Real Estate Issues in a Flourishing Cannabis Market: Q&A With Oregon Broker Zack Stratford

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By Tony C. Dreibus

A thriving medical marijuana industry and an emerging recreational cannabis market have created a real estate boom in Oregon as entrepreneurs seek space for cultivation sites, dispensaries and future retail stores.

Oregon established rules on medical marijuana businesses in 2013, in effect legitimizing what was previously an unregulated industry (dispensaries and grows existed, even though they were technically illegal). The number of cultivation sites alone has jumped almost threefold since 2012.

Voters in the state also legalized recreational marijuana by approving Measure 91 last November, and entrepreneurs are now seeking real estate for businesses in preparation for the industry’s emergence.

Zack Stratford, a broker at the Portland-based real estate firm Oregon Resource Group, has seen the boom firsthand, as he spends most of his time working with cannabis entrepreneurs to find locations for their businesses. He spoke with Marijuana Business Daily about the real estate situation in Oregon and issues businesses run into with finding space.

What challenges are cannabis entrepreneurs facing on the real estate front in Oregon?

The hardest part in getting a location right now is getting approval from each city. Each city is in the process of writing its own regulations that are above and beyond what the state approves.

Some are trying to write out dispensaries completely (and) regulations are going to be very strict. A lot of Portland metro cities are making it difficult to find a spot. They want you to be 1,000 feet from a park, 1,000 feet from residents – you see a big ‘protect the children’ aspect.

These regulations are going to be the biggest hurdles in the coming months.

What common mistakes do cannabis business owners tend to make?

People not coming in with enough money or having false expectations of what it takes to get into a prime location.

In this industry, you have to make the location work for you. If the area works, and you have a solid location, but it’s a little larger than you wanted or you have to split the space up and have a spot where you sell glass to make use of the location, that’s what you’re going to have to do.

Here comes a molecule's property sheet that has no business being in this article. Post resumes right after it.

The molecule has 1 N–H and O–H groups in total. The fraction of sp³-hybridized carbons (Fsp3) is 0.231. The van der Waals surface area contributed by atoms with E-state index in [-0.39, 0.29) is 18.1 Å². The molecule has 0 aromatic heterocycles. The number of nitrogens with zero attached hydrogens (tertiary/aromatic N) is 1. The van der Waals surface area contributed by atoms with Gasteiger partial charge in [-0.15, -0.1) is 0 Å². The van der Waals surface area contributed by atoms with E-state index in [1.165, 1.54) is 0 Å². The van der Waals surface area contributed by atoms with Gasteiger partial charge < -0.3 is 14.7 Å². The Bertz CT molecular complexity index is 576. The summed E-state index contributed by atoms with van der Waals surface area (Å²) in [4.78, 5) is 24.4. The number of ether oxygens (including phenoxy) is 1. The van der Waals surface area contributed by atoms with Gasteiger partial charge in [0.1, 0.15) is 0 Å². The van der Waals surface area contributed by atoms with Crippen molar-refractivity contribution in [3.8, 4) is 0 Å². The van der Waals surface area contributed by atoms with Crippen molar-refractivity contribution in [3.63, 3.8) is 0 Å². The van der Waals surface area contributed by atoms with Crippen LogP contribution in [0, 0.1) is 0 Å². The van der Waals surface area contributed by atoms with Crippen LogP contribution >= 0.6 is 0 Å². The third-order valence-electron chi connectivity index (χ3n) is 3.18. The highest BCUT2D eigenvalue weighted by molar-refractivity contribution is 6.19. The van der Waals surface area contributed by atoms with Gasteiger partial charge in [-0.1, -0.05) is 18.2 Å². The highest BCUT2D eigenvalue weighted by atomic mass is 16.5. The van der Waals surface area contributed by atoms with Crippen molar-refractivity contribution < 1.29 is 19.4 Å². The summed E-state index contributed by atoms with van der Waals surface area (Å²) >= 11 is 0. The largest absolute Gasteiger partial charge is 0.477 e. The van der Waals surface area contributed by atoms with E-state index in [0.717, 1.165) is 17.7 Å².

When they come in expecting 1,000 square feet in a super high traffic area at a reasonable rate – it’s not going to happen. Sometimes they have too high of expectations or an unwillingness to work. In this industry you have to be mobile and fluid if you want to play.

How stiff is the competition for real estate right now in your market?

A lot of what drives lease rates is competition, and you’re competing with a lot of other people. You see a lot of times larger deposits or higher rent rates (for cannabis businesses), but it really comes down to the landlord and the tenants. If tenants are coming in with good financials, you don’t see the real high premiums because there’s less risk there.

Do a lot of landlords have moral objections to leasing space to a cannabis company?

You see the moral objection factor come into play sometimes, and many landlords think it may be an undesirable use like a liquor store or a smoke shop. They see it as an ugly building and it’s going to have the perceived seediness that comes with them.

So you have to get in and show them the type of (décor) you’re going to have. People are putting a lot of money into their retail locations so they’re becoming very high-class.

What’s the difference between writing a lease for a cannabis company and one for any other company?

Tenants want approval before they move into a space (to operate a cannabis company). They’re very open about it, and everyone needs to know what they’re getting into. The tenants, at least the ones I work with, are professionals.

Is it harder or easier to find a large space for cultivators than it is to find a small space for a retailer?

I see it as less difficult to find warehouse space. I would like it if more of my clients wanted a bigger warehouse space.

Landlords, especially with warehouses, are more willing to work with cultivation sites as long as they’re professional and are saying ‘we’re going to do it right.’ When you’re trying to get anything in downtown Portland, it’s going to be difficult to find.

Tony C. Dreibus can be reached at